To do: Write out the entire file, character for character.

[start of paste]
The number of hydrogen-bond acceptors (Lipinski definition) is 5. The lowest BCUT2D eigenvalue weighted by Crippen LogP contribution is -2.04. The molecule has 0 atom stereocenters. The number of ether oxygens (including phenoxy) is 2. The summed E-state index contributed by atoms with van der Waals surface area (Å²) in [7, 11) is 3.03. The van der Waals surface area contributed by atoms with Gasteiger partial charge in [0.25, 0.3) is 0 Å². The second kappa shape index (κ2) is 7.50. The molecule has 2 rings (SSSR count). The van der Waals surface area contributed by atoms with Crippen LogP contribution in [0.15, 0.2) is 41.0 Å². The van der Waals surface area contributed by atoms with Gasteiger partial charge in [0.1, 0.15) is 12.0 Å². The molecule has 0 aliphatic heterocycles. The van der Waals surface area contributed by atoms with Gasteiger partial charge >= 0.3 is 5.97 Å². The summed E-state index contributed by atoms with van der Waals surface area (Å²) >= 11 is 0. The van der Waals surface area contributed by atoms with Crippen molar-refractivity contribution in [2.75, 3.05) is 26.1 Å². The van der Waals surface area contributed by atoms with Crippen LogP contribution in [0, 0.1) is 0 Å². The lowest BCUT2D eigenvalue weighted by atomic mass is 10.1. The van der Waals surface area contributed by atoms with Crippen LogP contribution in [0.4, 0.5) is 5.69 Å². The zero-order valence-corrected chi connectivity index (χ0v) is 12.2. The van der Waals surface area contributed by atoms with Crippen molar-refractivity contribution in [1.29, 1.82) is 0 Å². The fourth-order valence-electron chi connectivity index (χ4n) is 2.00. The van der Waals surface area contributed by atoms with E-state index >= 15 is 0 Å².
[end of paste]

The number of hydrogen-bond acceptors (Lipinski definition) is 5. The lowest BCUT2D eigenvalue weighted by Crippen LogP contribution is -2.04. The molecule has 0 atom stereocenters. The number of ether oxygens (including phenoxy) is 2. The summed E-state index contributed by atoms with van der Waals surface area (Å²) in [7, 11) is 3.03. The van der Waals surface area contributed by atoms with Gasteiger partial charge in [0.25, 0.3) is 0 Å². The second kappa shape index (κ2) is 7.50. The molecule has 2 rings (SSSR count). The van der Waals surface area contributed by atoms with Crippen LogP contribution in [0.15, 0.2) is 41.0 Å². The van der Waals surface area contributed by atoms with Gasteiger partial charge in [0.1, 0.15) is 12.0 Å². The molecule has 0 aliphatic heterocycles. The van der Waals surface area contributed by atoms with Gasteiger partial charge >= 0.3 is 5.97 Å². The summed E-state index contributed by atoms with van der Waals surface area (Å²) >= 11 is 0. The van der Waals surface area contributed by atoms with Crippen molar-refractivity contribution in [2.75, 3.05) is 26.1 Å². The van der Waals surface area contributed by atoms with Crippen LogP contribution in [0, 0.1) is 0 Å². The lowest BCUT2D eigenvalue weighted by atomic mass is 10.1. The van der Waals surface area contributed by atoms with Crippen LogP contribution in [0.4, 0.5) is 5.69 Å². The zero-order valence-corrected chi connectivity index (χ0v) is 12.2. The van der Waals surface area contributed by atoms with Crippen molar-refractivity contribution in [1.29, 1.82) is 0 Å². The fourth-order valence-electron chi connectivity index (χ4n) is 2.00. The van der Waals surface area contributed by atoms with E-state index >= 15 is 0 Å².